Android fans are being warned about a sneaky ploy cyber criminals could use to fool those using the Google Chrome browser.
Android is one of the most used pieces of software in the world, with over two billions devices running the Google mobile OS each and every month.
One of the search engine giant’s other household names, Google Chrome, is also used by a huge amount of people.
Google Chrome is the world’s most popular browser, with recent NetMarketShare stats giving it a staggering 67.88 per cent chunk of the browser marketplace.
And users of both pieces of Google software need to be aware of a sneaky ploy that cybercriminals could use.
Google Chrome for Android has a feature which hides the URL bar after a page has been loaded.
This helps expand the amount of screen space available and shows more content at once from the web page in question.
However, in a blog post developer James Fisher pointed out how this can be exploited for nefarious means.
As the dev showed with his blog post, this URL hiding feature means content on Chrome for Android can be made to appear legitimate when it’s fake.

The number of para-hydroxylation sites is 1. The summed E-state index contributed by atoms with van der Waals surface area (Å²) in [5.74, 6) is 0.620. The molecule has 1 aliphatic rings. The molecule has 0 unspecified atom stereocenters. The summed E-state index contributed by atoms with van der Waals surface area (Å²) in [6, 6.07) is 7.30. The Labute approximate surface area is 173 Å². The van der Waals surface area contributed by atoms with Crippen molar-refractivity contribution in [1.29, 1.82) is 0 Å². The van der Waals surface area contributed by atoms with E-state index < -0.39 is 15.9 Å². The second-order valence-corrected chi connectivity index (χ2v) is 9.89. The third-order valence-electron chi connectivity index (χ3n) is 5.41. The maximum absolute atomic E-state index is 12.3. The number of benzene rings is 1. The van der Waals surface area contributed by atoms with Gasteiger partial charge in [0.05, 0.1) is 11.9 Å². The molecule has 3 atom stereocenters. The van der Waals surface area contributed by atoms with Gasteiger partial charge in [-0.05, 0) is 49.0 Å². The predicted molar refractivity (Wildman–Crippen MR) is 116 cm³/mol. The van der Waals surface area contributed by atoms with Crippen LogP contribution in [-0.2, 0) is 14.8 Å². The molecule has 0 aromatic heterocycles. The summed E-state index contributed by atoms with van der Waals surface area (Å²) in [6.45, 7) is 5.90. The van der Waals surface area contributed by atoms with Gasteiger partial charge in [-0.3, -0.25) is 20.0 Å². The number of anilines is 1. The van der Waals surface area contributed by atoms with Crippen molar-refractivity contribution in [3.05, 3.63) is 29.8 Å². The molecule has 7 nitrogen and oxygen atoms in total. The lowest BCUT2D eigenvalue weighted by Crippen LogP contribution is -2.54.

Fisher demonstrated this by making his blog post appear as if it were hosted on the website of banking giant HSBC.
Not only does the demo show a fake URL but it even shows a green HTTPS secure padlock icon alongside the web address.
Fisher explained that this could be used in a phishing attack to make a page seem authentic when it is in fact a fake.
He said: “Normally, when the user scrolls up, Chrome will redisplay the true URL bar.
“But we can trick Chrome so that it never redisplays the true URL bar. Once Chrome hides the URL bar, we move the entire page content into a ‘scroll jail’.
“Then the user thinks they’re scrolling up in the page, but in fact they’re only scrolling up in the scroll jail.”
Fisher added: “Like a dream in Inception, the user believes they’re in their own browser, but they’re actually in a browser within their browser.”
The developer also said: “I can imagine this technique fooling users who are less aware of it, and who are less technically literate.
“The only time the user has the opportunity to verify the true URL is on page load, before scrolling the page. After that, there’s not much escape.”
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